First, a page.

New fears ...
While absently watching the television shows that followed Washington Week in Review last night, I was again struck by the mediocrity that has replaced so much of what once felt enlightening and worth viewing. Not only the obvious dumbing down of what we once referred to as "the arts," but these reality shows that have replaced the entire field of the performing arts is deadening. There are obviously few script writers and editors and actors now, only producers and casting agents and ad men and women -- and -- a seemingly endless stream of attractive young people willing to do almost anything before the cameras for instant fame. The degradation of young women that has been a growing phenomenon for several years now has become totally embarrassing. There has to be something between the burkha and the bikini, really! I'm so appalled by body-piercings and tattoos -- and am so sure that there will be regrets for most as the years pile on and lifestyles change.
How on earth did we come to this? Am I finally exhibiting those long-delayed symtoms of simply getting old and out of touch? Is this what I once thought of as "crochety"? Am I one of only a few who cringe with embarrassment and revulsion at the sight of Donald Trump with his cantilevered hairdo on his "You're fired!" show. And I've never actually seen it, only long enough to grab the remote and zap him into the ether. And I'd zap model Tyra Banks right along with him into celebrity oblivion!
Those screamingly rude pundits who are everywhere on the screen, on almost every channel, it seems, are equally appalling. At one time it was only Jerry Springer and Howard Whathisname that I felt such revulsion for, but now they pale by what passes as entertainment almost everywhere I look. Then there's Paris Hilton and Britney Spears (a dead-on imitation of Janet Jackson in white-face, of course, without giving credit). Are these the harbingers of lifestyle for my 6- and 8-year old granddaughters? Did my grandmother feel this way about my passions for my youth idols -- examples, Katherine Hepburn (who wore trousers, after all), ballerina Moira Shearer, and Lena Horne? (That was well before I discovered Eleanor Roosevelt and Fannylou Hamer, of course.) I don't think so. This pattern is something quite different, I believe.
Seems related to the numerous "if you don't like the face and body you were born with -- see your nearest plastic surgeon!" shows. Are you as concerned about this as I am? Have we really reached the time when -- not only do we expect to medicate ourselves into instant mood-changes, but now there's instant cosmetic surgery to change our outer shell into something more fitting -- and to whom? And we sit in our living rooms and look into the most awful surgical procedures night after night in this latest form of the living Cinderella myth; and it's considered entertainment. I'm appalled! Would I feel differently were I younger?
My late husband, Dr. William F. Soskin (formally), would be horrified to see that psychology is being practiced on television -- with the most intimate disclosures before the world by troubled parents, spouses, and children. And Dr. Phil's brash treatment protocols probably have created some answers for many over these past years, but will we ever really know at what cost? I truly don't know, but find myself picking up the remote when I find myself squirming uncomfortably during some of the more revealing sessions.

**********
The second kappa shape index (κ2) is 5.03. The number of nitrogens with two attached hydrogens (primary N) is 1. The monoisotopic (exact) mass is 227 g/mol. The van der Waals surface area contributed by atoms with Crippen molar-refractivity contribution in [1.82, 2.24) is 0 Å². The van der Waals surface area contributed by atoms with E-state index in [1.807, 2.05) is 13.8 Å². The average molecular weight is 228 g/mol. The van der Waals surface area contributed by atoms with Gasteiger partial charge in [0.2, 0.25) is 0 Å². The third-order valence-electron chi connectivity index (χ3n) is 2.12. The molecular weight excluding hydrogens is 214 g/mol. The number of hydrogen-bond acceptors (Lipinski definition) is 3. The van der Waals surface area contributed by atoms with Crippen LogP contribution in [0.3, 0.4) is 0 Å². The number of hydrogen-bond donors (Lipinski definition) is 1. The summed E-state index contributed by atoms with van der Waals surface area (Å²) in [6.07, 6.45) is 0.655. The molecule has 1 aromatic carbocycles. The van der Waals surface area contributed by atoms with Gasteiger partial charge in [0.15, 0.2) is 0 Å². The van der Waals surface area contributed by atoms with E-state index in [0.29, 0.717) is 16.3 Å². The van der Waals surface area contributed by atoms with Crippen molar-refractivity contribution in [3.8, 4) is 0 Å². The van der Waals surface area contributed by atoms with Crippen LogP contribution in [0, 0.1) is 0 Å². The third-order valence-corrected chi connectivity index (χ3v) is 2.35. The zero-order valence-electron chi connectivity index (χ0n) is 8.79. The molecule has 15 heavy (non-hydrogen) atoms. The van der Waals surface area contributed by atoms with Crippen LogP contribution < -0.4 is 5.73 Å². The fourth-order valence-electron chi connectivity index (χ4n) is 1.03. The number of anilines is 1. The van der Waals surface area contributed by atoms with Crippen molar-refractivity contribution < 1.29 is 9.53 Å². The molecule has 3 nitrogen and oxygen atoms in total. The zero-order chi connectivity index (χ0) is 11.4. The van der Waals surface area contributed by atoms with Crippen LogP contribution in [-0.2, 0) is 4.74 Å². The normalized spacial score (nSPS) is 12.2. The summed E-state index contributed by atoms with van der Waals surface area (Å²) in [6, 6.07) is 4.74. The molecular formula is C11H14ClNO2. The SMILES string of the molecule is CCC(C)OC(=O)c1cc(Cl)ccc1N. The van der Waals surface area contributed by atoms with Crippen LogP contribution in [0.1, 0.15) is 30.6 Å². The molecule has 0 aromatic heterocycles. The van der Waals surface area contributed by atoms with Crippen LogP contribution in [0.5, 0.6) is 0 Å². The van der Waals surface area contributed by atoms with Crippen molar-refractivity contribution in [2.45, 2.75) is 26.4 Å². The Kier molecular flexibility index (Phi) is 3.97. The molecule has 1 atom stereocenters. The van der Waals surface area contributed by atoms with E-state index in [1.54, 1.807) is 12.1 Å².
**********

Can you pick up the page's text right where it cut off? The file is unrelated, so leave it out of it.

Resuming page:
We've MacDonalized the entire urban landscape through those cookie-cutter commercial developments that now cover the earth and destroy the entire concept of individual entrepreneurship so that small family-owned shops have all but disappeared, now replaced by mega-marts that sell us our everyday needs on flatbed hand trucks! Everyday items are now packaged in such huge sizes that we're challenged for places to store the surplus, so must rent storage spaces often miles away. It's crazy! While the environmenalists encourage us to give up our cars in favor of bicycles -- the thought of bringing home that case of 24 rolls of toilet paper dictates otherwise. But it was such a good buy! At least until we add in the cost to our wallets and to the air quality when we drive to Costco to pick it up!
I'm beginning to hate franchises! The nearest small bakery shop is rarely to be found, except by driving to Berkeley. What I wouldn't give to have one close enough to pick up the aroma of hot bread through the screen door as I pass by on a cool Bay Area morning; one of life's small but nearly forgotten pleasures ... .
But now I'm off to a campaign fundraiser for an incumbent candidate I'd like to see returned to office. Maybe I can convince her to open a small bakery, or get the redevelopment agency to demand that every new housing developer add front porches to their designs, or, say "no" to WalMart's latest proposal to build a super center; or, insist that small businesses find the protections needed to co-exist with the giants -- at least until those giants pick up their flatbed hand trucks and move on to greener parking lots!
This is one of my crustier mornings... .
On second thought, given the state of the union as described above, it may not be so unthinkable -- after all -- that we'd find sitting at the helm of this grand old ship of state, a C-student anti-hero who might be far better suited to play Eddie Haskell in some new retro-styled reality show!
Maybe cream doesn't always rise to the top ... .